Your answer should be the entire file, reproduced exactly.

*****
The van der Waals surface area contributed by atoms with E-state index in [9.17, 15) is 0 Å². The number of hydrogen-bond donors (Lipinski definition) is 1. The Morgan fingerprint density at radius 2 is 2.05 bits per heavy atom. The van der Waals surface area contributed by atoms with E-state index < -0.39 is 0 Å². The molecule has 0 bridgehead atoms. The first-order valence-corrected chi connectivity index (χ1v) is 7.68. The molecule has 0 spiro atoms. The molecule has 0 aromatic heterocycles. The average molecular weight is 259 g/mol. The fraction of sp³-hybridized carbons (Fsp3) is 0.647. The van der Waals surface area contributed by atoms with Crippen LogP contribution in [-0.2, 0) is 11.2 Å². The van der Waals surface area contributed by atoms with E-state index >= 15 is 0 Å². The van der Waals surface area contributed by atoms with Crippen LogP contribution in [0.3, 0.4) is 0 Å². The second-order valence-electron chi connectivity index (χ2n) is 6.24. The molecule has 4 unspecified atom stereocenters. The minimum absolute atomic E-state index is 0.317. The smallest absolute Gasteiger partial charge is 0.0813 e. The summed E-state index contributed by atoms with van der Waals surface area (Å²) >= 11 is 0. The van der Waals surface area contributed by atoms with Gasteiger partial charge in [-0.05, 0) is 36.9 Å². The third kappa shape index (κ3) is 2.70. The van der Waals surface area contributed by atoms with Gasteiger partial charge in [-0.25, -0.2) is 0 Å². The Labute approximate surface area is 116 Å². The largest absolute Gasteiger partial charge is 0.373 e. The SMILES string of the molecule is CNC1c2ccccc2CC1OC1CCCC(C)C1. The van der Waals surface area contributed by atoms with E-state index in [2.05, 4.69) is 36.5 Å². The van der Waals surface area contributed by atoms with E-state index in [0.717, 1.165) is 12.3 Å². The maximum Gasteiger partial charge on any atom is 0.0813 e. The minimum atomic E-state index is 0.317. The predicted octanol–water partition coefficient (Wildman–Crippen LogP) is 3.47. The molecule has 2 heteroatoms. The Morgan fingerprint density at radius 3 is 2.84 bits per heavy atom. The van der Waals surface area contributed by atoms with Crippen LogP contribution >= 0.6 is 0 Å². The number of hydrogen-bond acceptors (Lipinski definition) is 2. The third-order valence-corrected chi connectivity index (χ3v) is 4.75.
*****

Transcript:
The van der Waals surface area contributed by atoms with E-state index in [9.17, 15) is 0 Å². The number of hydrogen-bond donors (Lipinski definition) is 1. The Morgan fingerprint density at radius 2 is 2.05 bits per heavy atom. The van der Waals surface area contributed by atoms with E-state index < -0.39 is 0 Å². The molecule has 0 bridgehead atoms. The first-order valence-corrected chi connectivity index (χ1v) is 7.68. The molecule has 0 spiro atoms. The molecule has 0 aromatic heterocycles. The average molecular weight is 259 g/mol. The fraction of sp³-hybridized carbons (Fsp3) is 0.647. The van der Waals surface area contributed by atoms with Crippen LogP contribution in [-0.2, 0) is 11.2 Å². The van der Waals surface area contributed by atoms with E-state index >= 15 is 0 Å². The van der Waals surface area contributed by atoms with Crippen LogP contribution in [0.3, 0.4) is 0 Å². The second-order valence-electron chi connectivity index (χ2n) is 6.24. The molecule has 4 unspecified atom stereocenters. The minimum absolute atomic E-state index is 0.317. The smallest absolute Gasteiger partial charge is 0.0813 e. The summed E-state index contributed by atoms with van der Waals surface area (Å²) >= 11 is 0. The van der Waals surface area contributed by atoms with Gasteiger partial charge in [-0.05, 0) is 36.9 Å². The third kappa shape index (κ3) is 2.70. The van der Waals surface area contributed by atoms with Gasteiger partial charge in [-0.25, -0.2) is 0 Å². The Labute approximate surface area is 116 Å². The largest absolute Gasteiger partial charge is 0.373 e. The SMILES string of the molecule is CNC1c2ccccc2CC1OC1CCCC(C)C1. The van der Waals surface area contributed by atoms with E-state index in [2.05, 4.69) is 36.5 Å². The van der Waals surface area contributed by atoms with E-state index in [0.717, 1.165) is 12.3 Å². The maximum Gasteiger partial charge on any atom is 0.0813 e. The minimum atomic E-state index is 0.317. The predicted octanol–water partition coefficient (Wildman–Crippen LogP) is 3.47. The molecule has 2 heteroatoms. The Morgan fingerprint density at radius 3 is 2.84 bits per heavy atom. The van der Waals surface area contributed by atoms with Crippen LogP contribution >= 0.6 is 0 Å². The number of hydrogen-bond acceptors (Lipinski definition) is 2. The third-order valence-corrected chi connectivity index (χ3v) is 4.75.